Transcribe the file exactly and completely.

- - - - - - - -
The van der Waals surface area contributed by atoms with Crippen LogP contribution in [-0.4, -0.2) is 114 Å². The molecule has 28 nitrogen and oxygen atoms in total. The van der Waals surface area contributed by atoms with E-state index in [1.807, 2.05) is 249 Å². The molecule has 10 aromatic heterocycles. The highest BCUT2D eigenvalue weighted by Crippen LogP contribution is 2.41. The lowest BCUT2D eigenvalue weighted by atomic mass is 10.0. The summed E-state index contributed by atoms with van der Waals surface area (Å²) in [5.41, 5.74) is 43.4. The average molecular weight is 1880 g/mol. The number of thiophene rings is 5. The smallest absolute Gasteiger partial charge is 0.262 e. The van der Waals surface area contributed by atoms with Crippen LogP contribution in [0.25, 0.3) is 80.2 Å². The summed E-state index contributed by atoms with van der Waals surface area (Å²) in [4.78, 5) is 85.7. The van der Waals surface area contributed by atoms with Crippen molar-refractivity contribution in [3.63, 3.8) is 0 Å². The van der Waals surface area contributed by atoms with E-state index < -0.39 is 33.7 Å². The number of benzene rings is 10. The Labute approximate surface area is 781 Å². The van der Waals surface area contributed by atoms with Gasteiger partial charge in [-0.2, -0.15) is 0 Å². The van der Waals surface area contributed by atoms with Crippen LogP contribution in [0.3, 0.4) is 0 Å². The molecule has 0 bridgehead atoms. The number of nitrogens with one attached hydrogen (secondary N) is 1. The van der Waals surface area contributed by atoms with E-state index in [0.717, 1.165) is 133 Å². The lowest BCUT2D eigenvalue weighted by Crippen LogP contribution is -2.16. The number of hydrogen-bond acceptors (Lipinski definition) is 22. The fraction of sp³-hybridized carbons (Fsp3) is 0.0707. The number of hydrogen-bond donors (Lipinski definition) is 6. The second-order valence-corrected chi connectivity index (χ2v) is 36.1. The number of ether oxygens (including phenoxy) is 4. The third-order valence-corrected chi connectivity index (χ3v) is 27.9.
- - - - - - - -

The van der Waals surface area contributed by atoms with Crippen LogP contribution in [-0.4, -0.2) is 114 Å². The molecule has 28 nitrogen and oxygen atoms in total. The van der Waals surface area contributed by atoms with E-state index in [1.807, 2.05) is 249 Å². The molecule has 10 aromatic heterocycles. The highest BCUT2D eigenvalue weighted by Crippen LogP contribution is 2.41. The lowest BCUT2D eigenvalue weighted by atomic mass is 10.0. The summed E-state index contributed by atoms with van der Waals surface area (Å²) in [5.41, 5.74) is 43.4. The average molecular weight is 1880 g/mol. The number of thiophene rings is 5. The smallest absolute Gasteiger partial charge is 0.262 e. The van der Waals surface area contributed by atoms with Crippen LogP contribution in [0.25, 0.3) is 80.2 Å². The summed E-state index contributed by atoms with van der Waals surface area (Å²) in [4.78, 5) is 85.7. The van der Waals surface area contributed by atoms with Crippen molar-refractivity contribution in [3.63, 3.8) is 0 Å². The van der Waals surface area contributed by atoms with E-state index < -0.39 is 33.7 Å². The number of benzene rings is 10. The Labute approximate surface area is 781 Å². The van der Waals surface area contributed by atoms with Gasteiger partial charge in [-0.2, -0.15) is 0 Å². The van der Waals surface area contributed by atoms with Crippen LogP contribution in [0.3, 0.4) is 0 Å². The molecule has 0 bridgehead atoms. The number of nitrogens with one attached hydrogen (secondary N) is 1. The van der Waals surface area contributed by atoms with E-state index in [0.717, 1.165) is 133 Å². The lowest BCUT2D eigenvalue weighted by Crippen LogP contribution is -2.16. The number of hydrogen-bond acceptors (Lipinski definition) is 22. The fraction of sp³-hybridized carbons (Fsp3) is 0.0707. The number of hydrogen-bond donors (Lipinski definition) is 6. The second-order valence-corrected chi connectivity index (χ2v) is 36.1. The number of ether oxygens (including phenoxy) is 4. The third-order valence-corrected chi connectivity index (χ3v) is 27.9.